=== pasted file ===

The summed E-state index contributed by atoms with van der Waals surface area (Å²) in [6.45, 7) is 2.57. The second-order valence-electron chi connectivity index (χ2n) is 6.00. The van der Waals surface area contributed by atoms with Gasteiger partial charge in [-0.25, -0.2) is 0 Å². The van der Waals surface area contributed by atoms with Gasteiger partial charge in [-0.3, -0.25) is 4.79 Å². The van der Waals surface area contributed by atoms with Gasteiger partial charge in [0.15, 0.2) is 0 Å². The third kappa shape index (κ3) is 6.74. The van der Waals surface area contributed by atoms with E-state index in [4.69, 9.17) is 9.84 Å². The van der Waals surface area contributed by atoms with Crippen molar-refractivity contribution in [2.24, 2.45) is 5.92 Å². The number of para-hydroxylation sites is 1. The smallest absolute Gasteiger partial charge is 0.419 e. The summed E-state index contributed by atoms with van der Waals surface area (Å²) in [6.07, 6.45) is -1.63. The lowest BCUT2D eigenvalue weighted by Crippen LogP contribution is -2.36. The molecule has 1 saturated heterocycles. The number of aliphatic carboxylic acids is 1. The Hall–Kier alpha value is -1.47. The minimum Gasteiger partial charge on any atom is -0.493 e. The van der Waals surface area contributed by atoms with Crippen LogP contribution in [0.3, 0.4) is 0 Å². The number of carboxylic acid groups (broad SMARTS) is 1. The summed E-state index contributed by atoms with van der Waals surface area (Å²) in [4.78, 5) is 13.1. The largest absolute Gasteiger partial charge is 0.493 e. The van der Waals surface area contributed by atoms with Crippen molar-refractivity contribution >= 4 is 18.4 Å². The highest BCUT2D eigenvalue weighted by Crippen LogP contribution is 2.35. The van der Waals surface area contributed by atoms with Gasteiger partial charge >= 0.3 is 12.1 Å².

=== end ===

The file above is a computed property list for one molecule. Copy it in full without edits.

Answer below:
The summed E-state index contributed by atoms with van der Waals surface area (Å²) in [6.45, 7) is 2.57. The second-order valence-electron chi connectivity index (χ2n) is 6.00. The van der Waals surface area contributed by atoms with Gasteiger partial charge in [-0.25, -0.2) is 0 Å². The van der Waals surface area contributed by atoms with Gasteiger partial charge in [-0.3, -0.25) is 4.79 Å². The van der Waals surface area contributed by atoms with Gasteiger partial charge in [0.15, 0.2) is 0 Å². The third kappa shape index (κ3) is 6.74. The van der Waals surface area contributed by atoms with E-state index in [4.69, 9.17) is 9.84 Å². The van der Waals surface area contributed by atoms with Crippen molar-refractivity contribution in [2.24, 2.45) is 5.92 Å². The number of para-hydroxylation sites is 1. The smallest absolute Gasteiger partial charge is 0.419 e. The summed E-state index contributed by atoms with van der Waals surface area (Å²) in [6.07, 6.45) is -1.63. The lowest BCUT2D eigenvalue weighted by Crippen LogP contribution is -2.36. The molecule has 1 saturated heterocycles. The number of aliphatic carboxylic acids is 1. The Hall–Kier alpha value is -1.47. The minimum Gasteiger partial charge on any atom is -0.493 e. The van der Waals surface area contributed by atoms with Crippen LogP contribution in [0.3, 0.4) is 0 Å². The number of carboxylic acid groups (broad SMARTS) is 1. The summed E-state index contributed by atoms with van der Waals surface area (Å²) in [4.78, 5) is 13.1. The largest absolute Gasteiger partial charge is 0.493 e. The van der Waals surface area contributed by atoms with Crippen molar-refractivity contribution >= 4 is 18.4 Å². The highest BCUT2D eigenvalue weighted by Crippen LogP contribution is 2.35. The van der Waals surface area contributed by atoms with Gasteiger partial charge >= 0.3 is 12.1 Å².